With a sizeable portion of the US population now in possession of multiple media devices, including TVs, computers, smartphones and tablets, maintaining a multiscreen presence is a mandate for marketers.
But establishing a multiplatform presence extends beyond the obvious need to reach consumers across individual devices. Second quarter findings from Google and brand consultancy Sterling Brands showcased the opportunity to connect with consumers simultaneously on multiple devices.
In fact, more than half of all media interactions involving one screen coincided with the use of another. Devices most often used for entertainment—TVs and tablets—saw the greatest simultaneous usage: 77% of all TV interactions among US connected device users—defined as consumers owning a smartphone, PC and TV—occurred alongside another device, as did three-quarters of all tablet interactions.
Simultaneous usage was more task-based than entertainment-focused. Emailing, internet browsing and social networking were the most common multiscreen activities, a good sign for the many TV marketers whose calls to action point consumers toward browsing and social networking sites, capitalizing on common user behaviors.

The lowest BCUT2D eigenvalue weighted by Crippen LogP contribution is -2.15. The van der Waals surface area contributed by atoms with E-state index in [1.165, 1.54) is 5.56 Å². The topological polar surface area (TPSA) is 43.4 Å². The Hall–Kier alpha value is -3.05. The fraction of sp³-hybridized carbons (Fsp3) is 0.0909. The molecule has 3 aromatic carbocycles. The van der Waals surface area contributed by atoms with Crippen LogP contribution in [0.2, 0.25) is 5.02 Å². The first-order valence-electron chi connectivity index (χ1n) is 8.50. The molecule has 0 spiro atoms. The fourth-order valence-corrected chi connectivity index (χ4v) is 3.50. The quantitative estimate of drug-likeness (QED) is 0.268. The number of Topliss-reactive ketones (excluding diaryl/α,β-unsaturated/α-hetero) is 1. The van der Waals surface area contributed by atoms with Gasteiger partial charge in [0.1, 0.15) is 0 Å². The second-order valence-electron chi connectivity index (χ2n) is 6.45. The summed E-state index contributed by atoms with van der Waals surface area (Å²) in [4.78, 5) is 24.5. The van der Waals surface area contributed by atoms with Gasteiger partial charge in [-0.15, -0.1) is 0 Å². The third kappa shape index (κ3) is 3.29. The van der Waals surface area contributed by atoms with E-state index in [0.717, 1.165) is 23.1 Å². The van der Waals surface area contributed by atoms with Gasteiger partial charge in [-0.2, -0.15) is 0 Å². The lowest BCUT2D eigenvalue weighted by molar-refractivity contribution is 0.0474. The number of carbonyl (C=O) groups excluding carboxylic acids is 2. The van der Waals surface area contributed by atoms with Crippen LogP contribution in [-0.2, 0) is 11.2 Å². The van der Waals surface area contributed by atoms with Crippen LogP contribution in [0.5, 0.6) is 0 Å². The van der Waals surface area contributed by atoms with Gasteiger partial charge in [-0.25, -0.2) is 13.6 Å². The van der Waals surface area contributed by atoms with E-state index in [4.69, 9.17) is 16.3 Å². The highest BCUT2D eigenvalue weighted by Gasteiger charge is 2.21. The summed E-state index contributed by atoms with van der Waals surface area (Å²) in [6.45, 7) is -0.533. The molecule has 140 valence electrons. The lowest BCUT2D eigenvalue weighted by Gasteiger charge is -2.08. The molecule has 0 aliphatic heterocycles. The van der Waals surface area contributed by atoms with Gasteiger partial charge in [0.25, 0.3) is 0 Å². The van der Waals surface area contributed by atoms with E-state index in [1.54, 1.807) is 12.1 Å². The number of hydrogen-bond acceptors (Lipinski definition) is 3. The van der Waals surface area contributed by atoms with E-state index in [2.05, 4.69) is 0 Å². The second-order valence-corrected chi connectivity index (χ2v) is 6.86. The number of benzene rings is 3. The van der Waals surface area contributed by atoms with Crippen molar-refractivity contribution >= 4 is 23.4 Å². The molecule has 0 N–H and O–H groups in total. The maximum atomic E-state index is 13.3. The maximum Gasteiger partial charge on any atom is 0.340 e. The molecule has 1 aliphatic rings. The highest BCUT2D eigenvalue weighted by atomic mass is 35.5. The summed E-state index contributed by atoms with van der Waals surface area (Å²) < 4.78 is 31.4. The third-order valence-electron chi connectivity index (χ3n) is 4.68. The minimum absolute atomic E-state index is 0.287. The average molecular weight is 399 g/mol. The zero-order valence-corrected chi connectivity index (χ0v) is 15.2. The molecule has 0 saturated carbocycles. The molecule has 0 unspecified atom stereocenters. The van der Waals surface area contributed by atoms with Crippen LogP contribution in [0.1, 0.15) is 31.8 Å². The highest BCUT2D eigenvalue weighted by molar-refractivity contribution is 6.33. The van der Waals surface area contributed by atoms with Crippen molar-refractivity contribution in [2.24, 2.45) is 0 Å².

Apart from simultaneous usage, the study also looked at sequential usage—the transitioning from one device to another. The vast majority (90%) of respondents used a combination of screens over time to accomplish tasks such as emailing, researching or shopping, with 98% of transitions from one device to another occurring in the same day. This points to multidevice usage having a significant role in the typical purchase process, something neither brand nor direct-response marketers can ignore.
Among US connected device users who moved from one device to another, they most often did so to browse the internet (81%), social network (72%) or shop online (67%). How a consumer began the online shopping process, however, depended on the device used. PC and laptop users more often typed the URL directly into a browser than smartphone users (50% vs. 36%). Smartphone users were more inclined to begin their shopping session on a search engine (30% vs. 24%) or a social networking site (25% vs. 16%).
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